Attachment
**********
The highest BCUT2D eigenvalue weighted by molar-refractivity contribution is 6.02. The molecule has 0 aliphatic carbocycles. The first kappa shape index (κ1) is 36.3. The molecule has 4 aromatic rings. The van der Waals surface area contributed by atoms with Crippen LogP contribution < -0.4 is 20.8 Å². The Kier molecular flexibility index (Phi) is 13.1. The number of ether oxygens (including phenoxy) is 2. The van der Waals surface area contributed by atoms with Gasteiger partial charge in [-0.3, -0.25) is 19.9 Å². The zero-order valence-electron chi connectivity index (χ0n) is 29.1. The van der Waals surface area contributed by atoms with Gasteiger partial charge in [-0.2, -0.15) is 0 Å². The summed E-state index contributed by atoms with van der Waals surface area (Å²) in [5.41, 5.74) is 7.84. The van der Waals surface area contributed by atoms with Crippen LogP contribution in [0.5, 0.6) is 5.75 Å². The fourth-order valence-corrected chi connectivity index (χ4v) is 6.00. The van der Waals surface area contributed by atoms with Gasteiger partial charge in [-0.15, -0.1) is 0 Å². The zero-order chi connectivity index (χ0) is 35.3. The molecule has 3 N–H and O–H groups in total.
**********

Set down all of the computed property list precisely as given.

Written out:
The highest BCUT2D eigenvalue weighted by molar-refractivity contribution is 6.02. The molecule has 0 aliphatic carbocycles. The first kappa shape index (κ1) is 36.3. The molecule has 4 aromatic rings. The van der Waals surface area contributed by atoms with Crippen LogP contribution < -0.4 is 20.8 Å². The Kier molecular flexibility index (Phi) is 13.1. The number of ether oxygens (including phenoxy) is 2. The van der Waals surface area contributed by atoms with Gasteiger partial charge in [-0.3, -0.25) is 19.9 Å². The zero-order valence-electron chi connectivity index (χ0n) is 29.1. The van der Waals surface area contributed by atoms with Gasteiger partial charge in [-0.2, -0.15) is 0 Å². The summed E-state index contributed by atoms with van der Waals surface area (Å²) in [5.41, 5.74) is 7.84. The van der Waals surface area contributed by atoms with Crippen LogP contribution in [0.5, 0.6) is 5.75 Å². The fourth-order valence-corrected chi connectivity index (χ4v) is 6.00. The van der Waals surface area contributed by atoms with Gasteiger partial charge in [-0.15, -0.1) is 0 Å². The zero-order chi connectivity index (χ0) is 35.3. The molecule has 3 N–H and O–H groups in total.